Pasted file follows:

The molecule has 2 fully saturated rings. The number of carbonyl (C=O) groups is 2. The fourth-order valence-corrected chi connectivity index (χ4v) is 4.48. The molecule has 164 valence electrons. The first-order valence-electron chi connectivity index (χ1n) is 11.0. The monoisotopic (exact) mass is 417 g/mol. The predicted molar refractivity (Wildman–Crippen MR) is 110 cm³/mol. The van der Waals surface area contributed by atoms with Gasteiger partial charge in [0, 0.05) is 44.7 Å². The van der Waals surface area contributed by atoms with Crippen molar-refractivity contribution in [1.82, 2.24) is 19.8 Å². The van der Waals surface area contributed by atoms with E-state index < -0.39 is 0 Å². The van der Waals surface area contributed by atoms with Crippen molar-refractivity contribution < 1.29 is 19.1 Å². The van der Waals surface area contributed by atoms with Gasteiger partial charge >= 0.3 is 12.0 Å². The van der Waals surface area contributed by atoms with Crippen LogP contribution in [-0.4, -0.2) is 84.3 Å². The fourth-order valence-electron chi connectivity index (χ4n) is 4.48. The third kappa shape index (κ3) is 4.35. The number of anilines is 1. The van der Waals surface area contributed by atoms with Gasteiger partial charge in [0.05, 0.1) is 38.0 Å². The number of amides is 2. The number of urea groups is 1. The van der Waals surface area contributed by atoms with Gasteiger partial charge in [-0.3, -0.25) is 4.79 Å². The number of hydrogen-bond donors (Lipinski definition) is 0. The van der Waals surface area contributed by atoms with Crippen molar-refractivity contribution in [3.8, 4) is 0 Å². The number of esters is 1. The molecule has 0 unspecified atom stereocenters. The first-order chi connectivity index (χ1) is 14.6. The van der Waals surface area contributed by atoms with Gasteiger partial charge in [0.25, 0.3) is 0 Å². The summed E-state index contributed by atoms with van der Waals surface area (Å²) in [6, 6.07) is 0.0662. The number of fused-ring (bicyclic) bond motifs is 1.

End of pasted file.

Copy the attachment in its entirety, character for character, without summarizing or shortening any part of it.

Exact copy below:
The molecule has 2 fully saturated rings. The number of carbonyl (C=O) groups is 2. The fourth-order valence-corrected chi connectivity index (χ4v) is 4.48. The molecule has 164 valence electrons. The first-order valence-electron chi connectivity index (χ1n) is 11.0. The monoisotopic (exact) mass is 417 g/mol. The predicted molar refractivity (Wildman–Crippen MR) is 110 cm³/mol. The van der Waals surface area contributed by atoms with Gasteiger partial charge in [0, 0.05) is 44.7 Å². The van der Waals surface area contributed by atoms with Crippen molar-refractivity contribution in [1.82, 2.24) is 19.8 Å². The van der Waals surface area contributed by atoms with E-state index < -0.39 is 0 Å². The van der Waals surface area contributed by atoms with Crippen molar-refractivity contribution < 1.29 is 19.1 Å². The van der Waals surface area contributed by atoms with Gasteiger partial charge >= 0.3 is 12.0 Å². The van der Waals surface area contributed by atoms with Crippen LogP contribution in [-0.4, -0.2) is 84.3 Å². The fourth-order valence-electron chi connectivity index (χ4n) is 4.48. The third kappa shape index (κ3) is 4.35. The number of anilines is 1. The van der Waals surface area contributed by atoms with Gasteiger partial charge in [0.05, 0.1) is 38.0 Å². The number of amides is 2. The number of urea groups is 1. The van der Waals surface area contributed by atoms with Gasteiger partial charge in [-0.3, -0.25) is 4.79 Å². The number of hydrogen-bond donors (Lipinski definition) is 0. The van der Waals surface area contributed by atoms with Crippen molar-refractivity contribution in [3.8, 4) is 0 Å². The number of esters is 1. The molecule has 0 unspecified atom stereocenters. The first-order chi connectivity index (χ1) is 14.6. The van der Waals surface area contributed by atoms with Gasteiger partial charge in [0.25, 0.3) is 0 Å². The summed E-state index contributed by atoms with van der Waals surface area (Å²) in [6, 6.07) is 0.0662. The number of fused-ring (bicyclic) bond motifs is 1.